Being self-employed comes with a certain measure of freedom and flexibility, however, this doesn’t mean that you should skip out on saving for retirement. While being an entrepreneur is great, it leaves you in charge of your own retirement plan. It is therefore important that you take the time and initiative to set up and fund a tax-favored retirement account. By so doing, you’ll not only make your financial future secure but also save a lot of taxes.
Here’s how self-employed small-business owners can save for retirement:
1. Know Your Options
There are so many retirement plan options available to self-employed people. The main ones are the Solo 401(k) which is designed for business owners who do not have employees and the SEP IRA and the SIMPLE IRA which are ideal for entrepreneurs who have employees.
2. Understand Contribution Limits
Understanding your contribution limits and the math behind it can help max out your savings. It can also help you avoid looming tax increases as excess contributions to a plan are subject to a pension tax. Generally speaking, there’s one limit that applies to most contribution plans and it goes up once you reach the age of 50.
While the limits are indexed periodically by the IRS, calculating the amount of money you are allowed to contribute each year can be tricky. A certified financial advisor can help you with the calculations.
3. Go Roth
The Roth IRA is a great plan for those who are starting to save for retirement or save less than $5,500 a year. It has no special filing requirements and you can use it whether or not you have employees. The plan does not offer an up-front tax break but the savings not only grow tax-deferred, but withdrawals in retirement are also tax-free.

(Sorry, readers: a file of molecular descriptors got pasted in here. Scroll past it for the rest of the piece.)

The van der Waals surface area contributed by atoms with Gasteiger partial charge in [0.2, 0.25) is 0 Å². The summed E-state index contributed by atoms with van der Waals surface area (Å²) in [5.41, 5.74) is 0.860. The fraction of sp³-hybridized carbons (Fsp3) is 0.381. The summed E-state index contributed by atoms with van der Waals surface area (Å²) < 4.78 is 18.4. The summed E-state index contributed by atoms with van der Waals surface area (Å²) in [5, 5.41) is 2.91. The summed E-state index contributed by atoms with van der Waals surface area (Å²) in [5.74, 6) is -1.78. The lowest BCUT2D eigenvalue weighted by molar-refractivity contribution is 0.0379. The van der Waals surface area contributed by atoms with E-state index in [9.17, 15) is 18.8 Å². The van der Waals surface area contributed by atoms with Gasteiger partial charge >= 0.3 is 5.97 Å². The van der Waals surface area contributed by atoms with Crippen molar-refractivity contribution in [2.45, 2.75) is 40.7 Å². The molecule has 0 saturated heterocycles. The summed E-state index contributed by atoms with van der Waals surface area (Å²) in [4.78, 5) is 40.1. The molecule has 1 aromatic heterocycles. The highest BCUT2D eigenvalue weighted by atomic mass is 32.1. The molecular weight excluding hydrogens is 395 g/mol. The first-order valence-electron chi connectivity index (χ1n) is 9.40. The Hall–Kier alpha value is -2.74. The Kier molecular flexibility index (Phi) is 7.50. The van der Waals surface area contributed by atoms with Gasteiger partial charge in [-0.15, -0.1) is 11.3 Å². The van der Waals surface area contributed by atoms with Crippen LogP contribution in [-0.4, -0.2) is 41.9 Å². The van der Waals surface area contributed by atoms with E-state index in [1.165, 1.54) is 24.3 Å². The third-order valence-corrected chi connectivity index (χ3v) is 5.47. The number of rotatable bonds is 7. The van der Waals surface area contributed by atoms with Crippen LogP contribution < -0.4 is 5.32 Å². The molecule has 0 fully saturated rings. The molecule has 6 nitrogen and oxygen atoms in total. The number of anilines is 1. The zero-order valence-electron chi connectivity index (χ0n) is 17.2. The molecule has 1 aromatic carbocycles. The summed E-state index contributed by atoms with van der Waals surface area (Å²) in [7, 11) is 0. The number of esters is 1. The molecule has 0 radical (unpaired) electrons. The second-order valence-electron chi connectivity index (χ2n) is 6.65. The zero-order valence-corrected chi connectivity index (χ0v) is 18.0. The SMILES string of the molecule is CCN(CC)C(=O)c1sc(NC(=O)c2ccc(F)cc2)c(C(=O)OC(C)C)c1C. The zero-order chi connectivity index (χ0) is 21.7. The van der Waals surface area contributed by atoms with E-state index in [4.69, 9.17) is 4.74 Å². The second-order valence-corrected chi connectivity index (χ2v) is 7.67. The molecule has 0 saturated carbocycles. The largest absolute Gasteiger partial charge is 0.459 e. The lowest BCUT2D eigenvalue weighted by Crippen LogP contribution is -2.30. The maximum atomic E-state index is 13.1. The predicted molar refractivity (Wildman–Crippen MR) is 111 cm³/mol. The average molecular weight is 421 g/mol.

4. Understand How Social Security Works
Social Security can be a valuable part of your retirement plan. It is financed with self-employment taxes and provides not just retirement income but a host of other insurance programs as well. This self-supporting federal program offers four types of benefits: retirement benefits, disability insurance, Medicare provides both hospital and medical insurance for people over 65 while survivor’s benefits is a form of life insurance that provides payment to your beneficiaries in the event of your terminal illness or death and it can even be sold, if you’re certain you no longer need it this content explains the process well.
5. Don’t Quit Your Day Job
Income from your day job can help top off your retirement savings and support your desired lifestyle in retirement. Combined with Social Security benefits, investment income, and income from other sources, you’ll be able to achieve and maintain financial freedom once you are retired.
6. Maximize Your Tax Deductions
Self-employed seniors have some unique tax breaks that they can take advantage of. These include standard deductions, the IRS’s elderly tax credit, and taxes on medical and dental expenses, retirement savings accounts, business expenses, and investment expenses.
7. Try a Defined Benefit Plan
A defined benefit plan is a great choice if you have a high income and want to contribute a lot for retirement than you are allowed to contribute to an individual 401(k) Plan, SEP or SIMPLE IRA. With this plan, you are required to have a third-party administrator or actuary who can help determine the amount and timing of your contributions.
8. Borrow from Your 401(k)
When you need cash for a financial emergency such as personal bankruptcy, a loan from your 401(k) probably is one of the first places you should look. The 401(k) is an attractive source for short-term loans as it is a quick, simple and low-cost way to get the cash you need.
While saving for retirement can be a challenge for the self-employed, there are several things you can do to fund your retirement. Just follow these eight simple tips and you’ll be on your way to a secure financial future.